The TV images we’ve been seeing of xenophobia victims fleeing their homes and losing their meagre possessions has been unsettling to say the least. Pictures of this sort have been coming out of Africa for as long as we can remember, but they’ve always been from places far away. All countries of the world, even the most highly developed, have their share of vagrants, beggars and the homeless, but the scale on which this occurs in Africa and now in SA, is what sets us apart.
Watching the news last night, wondering what impact it was going to have on our lives in SA and how we are going to create jobs for all these people, a management lesson from the past came back to me. In our wisdom, we’d decided to mechanise cane cutting and had imported two chopper harvesters from Australia and were under the guidance of Aussie technicians.
It was an exciting time. We were proud to be, at that time, the pioneers of this new revolutionary technology in the sugar industry. At the local pub, the evening after having given the machines their initial run, flushed with the success of the day and not to mention a few beers, the wife of a local farmer came over. She fixed me with a malevolent stare and said, “What you have done is disgraceful! How many people are these machines going to put out of work?” can’t remember how responded.
All know is that the jovial mood died instantly. Having made her point, the lady left us and we all sat staring moodily into our beers. There was an elegant stranger on the other side of the bar, who got up and joined us. “Please forgive me,” he said, “but couldn’t help overhearing the conversation you were having and what that lady said.” He went on to introduce himself as a senior executive from a leading JSE-listed company which was widely recognised as one of the most progressive employers in SA.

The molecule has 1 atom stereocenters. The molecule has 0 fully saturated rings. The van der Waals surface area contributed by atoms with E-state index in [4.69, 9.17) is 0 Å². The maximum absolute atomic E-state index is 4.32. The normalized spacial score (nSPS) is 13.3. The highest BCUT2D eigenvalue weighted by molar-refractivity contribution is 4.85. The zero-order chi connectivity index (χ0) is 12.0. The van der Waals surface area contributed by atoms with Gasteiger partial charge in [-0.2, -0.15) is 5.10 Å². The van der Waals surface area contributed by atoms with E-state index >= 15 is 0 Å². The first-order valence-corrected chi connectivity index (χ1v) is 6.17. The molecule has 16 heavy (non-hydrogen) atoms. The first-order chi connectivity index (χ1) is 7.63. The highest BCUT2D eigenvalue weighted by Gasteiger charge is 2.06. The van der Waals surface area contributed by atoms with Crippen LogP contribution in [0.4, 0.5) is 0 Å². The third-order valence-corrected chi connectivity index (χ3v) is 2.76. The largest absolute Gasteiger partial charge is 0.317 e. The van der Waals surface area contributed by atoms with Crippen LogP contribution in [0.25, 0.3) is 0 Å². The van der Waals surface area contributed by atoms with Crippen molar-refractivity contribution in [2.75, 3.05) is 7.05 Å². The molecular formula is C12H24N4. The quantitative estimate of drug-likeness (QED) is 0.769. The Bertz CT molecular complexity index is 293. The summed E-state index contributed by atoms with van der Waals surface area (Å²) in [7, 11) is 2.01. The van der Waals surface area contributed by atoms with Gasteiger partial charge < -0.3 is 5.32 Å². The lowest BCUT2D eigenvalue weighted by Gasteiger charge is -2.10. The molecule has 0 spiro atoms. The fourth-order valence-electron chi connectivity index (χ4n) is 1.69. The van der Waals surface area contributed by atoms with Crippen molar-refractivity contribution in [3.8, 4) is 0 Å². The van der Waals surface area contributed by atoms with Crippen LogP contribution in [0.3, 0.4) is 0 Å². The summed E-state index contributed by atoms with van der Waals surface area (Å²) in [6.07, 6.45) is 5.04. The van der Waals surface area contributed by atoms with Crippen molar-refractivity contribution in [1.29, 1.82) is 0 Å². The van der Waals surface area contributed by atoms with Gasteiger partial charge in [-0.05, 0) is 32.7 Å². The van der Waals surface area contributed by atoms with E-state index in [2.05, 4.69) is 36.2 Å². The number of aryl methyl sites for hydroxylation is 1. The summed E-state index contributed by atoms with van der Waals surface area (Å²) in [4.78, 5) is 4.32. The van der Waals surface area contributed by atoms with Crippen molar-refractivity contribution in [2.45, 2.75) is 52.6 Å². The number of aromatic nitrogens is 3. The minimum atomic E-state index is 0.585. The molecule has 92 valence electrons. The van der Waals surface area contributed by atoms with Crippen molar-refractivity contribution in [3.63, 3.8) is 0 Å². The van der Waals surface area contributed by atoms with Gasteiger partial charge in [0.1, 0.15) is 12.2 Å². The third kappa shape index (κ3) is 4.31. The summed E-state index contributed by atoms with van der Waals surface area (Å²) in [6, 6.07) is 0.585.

He was passing through the area and had stopped over for the night. “can see you guys are shaken by the lady, but can assure you, she was talking complete rubbish. Sure, by mechanising you might be putting some people out of jobs, but unless you stay competitive and profitable, your whole business will fold and all the jobs will be lost. So forget what she said. Do what’s best for business and it automatically follows that it will be best for maintaining and creating employment.” H e cheered us up no end and he was absolutely right.
Our job as business managers is to run good, sustainable businesses which make a profit. They must, of course, be managed in a socially and environmentally responsible manner. If they’re not, they will in any case not be around for too long. t’s government’s task to worry about job creation, not yours. Government must create an environment where business flourishes and jobs will follow. As a manager you need to keep your head down and make a profit. I’ve never forgotten this lesson from the stranger in the platteland. – Peter Hughes ([email protected] or call (013) 745 7303). |fw